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Europe 2020 in Portugal

The country-specific recommendations are documents prepared by the European Commission for each Member State, which analyse its economic situation and provide tailored policy advice on measures that it should adopt over the coming 18 months. They cover the particular challenges that the Member State is facing in a broad range of areas: the state of public finances, reforms of pension systems, measures to create jobs and to fight unemployment, education and innovation challenges, efficiency of the public administration, competition etc. The final adoption of country-specific recommendations prepared by the Commission takes place at the highest level by national leaders in the European Council.


Country overview

Portugal's economic recovery is firming, with output expanding since the spring of last year. Unemployment is receding and the external balance is improving. In line with output, employment started to grow from early 2013 while unemployment showed a steady decline. Robust export performance contributed decisively to the strong improvement in Portugal's external balance, which turned into a surplus in 2013. Portugal is recommended to correct its excessive deficit by 2015 at the latest.

Portugal successfully concluded its macroeconomic adjustment programme on 17 May 2014, with the bulk of the planned consolidation and reform measures being completed. In the context of the programme, Portugal was recommended to adhere to the terms of the Memorandum of Understanding in 2013 and did not receive additional country-specific recommendations. Significant fiscal consolidation has been achieved over the three-year programme period, financial stability risks have been carefully managed and the banking system's ability to extend credit to viable enterprises has been safeguarded, and major structural reforms have been implemented.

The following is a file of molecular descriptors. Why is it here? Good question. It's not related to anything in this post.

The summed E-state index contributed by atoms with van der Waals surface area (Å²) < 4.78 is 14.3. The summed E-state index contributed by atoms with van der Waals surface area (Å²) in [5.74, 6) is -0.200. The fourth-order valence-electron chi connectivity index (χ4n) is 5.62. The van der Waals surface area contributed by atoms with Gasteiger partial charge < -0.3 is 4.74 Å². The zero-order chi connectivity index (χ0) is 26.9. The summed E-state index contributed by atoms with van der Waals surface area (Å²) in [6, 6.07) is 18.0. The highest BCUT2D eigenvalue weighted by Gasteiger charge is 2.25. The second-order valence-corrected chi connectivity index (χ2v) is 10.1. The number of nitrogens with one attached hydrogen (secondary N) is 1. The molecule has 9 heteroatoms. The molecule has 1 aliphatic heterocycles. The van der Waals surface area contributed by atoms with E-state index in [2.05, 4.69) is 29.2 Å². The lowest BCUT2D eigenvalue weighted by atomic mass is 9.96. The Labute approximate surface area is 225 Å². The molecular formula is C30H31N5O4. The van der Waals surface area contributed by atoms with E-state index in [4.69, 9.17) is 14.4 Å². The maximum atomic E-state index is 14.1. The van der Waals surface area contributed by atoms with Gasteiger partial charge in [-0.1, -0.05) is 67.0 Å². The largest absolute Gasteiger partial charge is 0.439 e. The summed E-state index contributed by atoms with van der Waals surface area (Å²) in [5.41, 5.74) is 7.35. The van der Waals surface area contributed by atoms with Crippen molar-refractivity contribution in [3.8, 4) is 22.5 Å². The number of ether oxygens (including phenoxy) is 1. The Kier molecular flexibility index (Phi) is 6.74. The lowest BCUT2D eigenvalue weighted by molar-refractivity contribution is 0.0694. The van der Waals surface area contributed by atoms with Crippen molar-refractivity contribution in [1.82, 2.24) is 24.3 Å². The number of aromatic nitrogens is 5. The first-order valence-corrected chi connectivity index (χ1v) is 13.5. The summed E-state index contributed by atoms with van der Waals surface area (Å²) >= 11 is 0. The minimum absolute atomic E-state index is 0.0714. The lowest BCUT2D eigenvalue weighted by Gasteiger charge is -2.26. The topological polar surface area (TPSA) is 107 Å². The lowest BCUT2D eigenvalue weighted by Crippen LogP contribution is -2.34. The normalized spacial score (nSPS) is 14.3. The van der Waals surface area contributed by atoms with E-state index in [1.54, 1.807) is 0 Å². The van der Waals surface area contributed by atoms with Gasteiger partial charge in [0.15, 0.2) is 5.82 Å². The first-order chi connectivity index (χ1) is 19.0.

Nevertheless, significant challenges remain, and the authorities will need to continue to engage in fiscal consolidation to put public finances on a sustainable footing and tackle unemployment, in particular among the young and older workers. To ensure the effectiveness of fiscal consolidation efforts, expenditure restraint needs to be maintained at all levels of government. A comprehensive strategy to reduce the large corporate debt overhang needs to be implemented swiftly. In addition, significant structural reforms are still needed, for instance to further reduce excessive costs in the energy sector and in ports and to lower the administrative and licensing barriers to doing business. See how Portugal compares with other EU Member States in key areas.


2014 European Commission's recommendations in brief

The Commission has issued eight country-specific recommendations to Portugal to help it improve its economic performance. These are in the areas of: public finances; fiscal structural reforms; labour market and social inclusion; education and training; financial sector; network industries; administrative burden; evaluation of reforms.


European Semester Documents